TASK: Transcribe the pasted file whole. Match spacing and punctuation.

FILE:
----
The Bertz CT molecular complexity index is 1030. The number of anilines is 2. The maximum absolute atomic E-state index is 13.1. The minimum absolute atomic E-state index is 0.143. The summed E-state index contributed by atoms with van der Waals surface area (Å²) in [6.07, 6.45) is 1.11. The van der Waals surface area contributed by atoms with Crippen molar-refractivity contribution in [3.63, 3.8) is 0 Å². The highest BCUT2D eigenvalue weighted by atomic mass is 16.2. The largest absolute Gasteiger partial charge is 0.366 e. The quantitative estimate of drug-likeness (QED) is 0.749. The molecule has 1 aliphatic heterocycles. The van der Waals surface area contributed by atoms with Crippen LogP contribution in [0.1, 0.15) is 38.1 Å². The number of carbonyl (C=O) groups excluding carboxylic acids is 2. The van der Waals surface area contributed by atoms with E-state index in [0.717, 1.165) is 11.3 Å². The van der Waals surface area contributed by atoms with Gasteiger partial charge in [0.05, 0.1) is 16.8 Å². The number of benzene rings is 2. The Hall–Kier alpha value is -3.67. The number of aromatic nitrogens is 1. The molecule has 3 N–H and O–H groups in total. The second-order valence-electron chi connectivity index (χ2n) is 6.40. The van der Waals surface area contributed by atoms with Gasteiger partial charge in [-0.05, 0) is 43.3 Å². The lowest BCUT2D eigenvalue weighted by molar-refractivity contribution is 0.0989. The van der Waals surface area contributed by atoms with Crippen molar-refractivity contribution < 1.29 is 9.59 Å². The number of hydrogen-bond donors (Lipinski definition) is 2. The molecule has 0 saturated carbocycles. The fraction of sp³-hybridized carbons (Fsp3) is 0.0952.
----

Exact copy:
The Bertz CT molecular complexity index is 1030. The number of anilines is 2. The maximum absolute atomic E-state index is 13.1. The minimum absolute atomic E-state index is 0.143. The summed E-state index contributed by atoms with van der Waals surface area (Å²) in [6.07, 6.45) is 1.11. The van der Waals surface area contributed by atoms with Crippen molar-refractivity contribution in [3.63, 3.8) is 0 Å². The highest BCUT2D eigenvalue weighted by atomic mass is 16.2. The largest absolute Gasteiger partial charge is 0.366 e. The quantitative estimate of drug-likeness (QED) is 0.749. The molecule has 1 aliphatic heterocycles. The van der Waals surface area contributed by atoms with Crippen LogP contribution in [0.1, 0.15) is 38.1 Å². The number of carbonyl (C=O) groups excluding carboxylic acids is 2. The van der Waals surface area contributed by atoms with E-state index in [0.717, 1.165) is 11.3 Å². The van der Waals surface area contributed by atoms with Gasteiger partial charge in [0.05, 0.1) is 16.8 Å². The number of benzene rings is 2. The Hall–Kier alpha value is -3.67. The number of aromatic nitrogens is 1. The molecule has 3 N–H and O–H groups in total. The second-order valence-electron chi connectivity index (χ2n) is 6.40. The van der Waals surface area contributed by atoms with Gasteiger partial charge in [-0.05, 0) is 43.3 Å². The lowest BCUT2D eigenvalue weighted by molar-refractivity contribution is 0.0989. The van der Waals surface area contributed by atoms with Crippen molar-refractivity contribution < 1.29 is 9.59 Å². The number of hydrogen-bond donors (Lipinski definition) is 2. The molecule has 0 saturated carbocycles. The fraction of sp³-hybridized carbons (Fsp3) is 0.0952.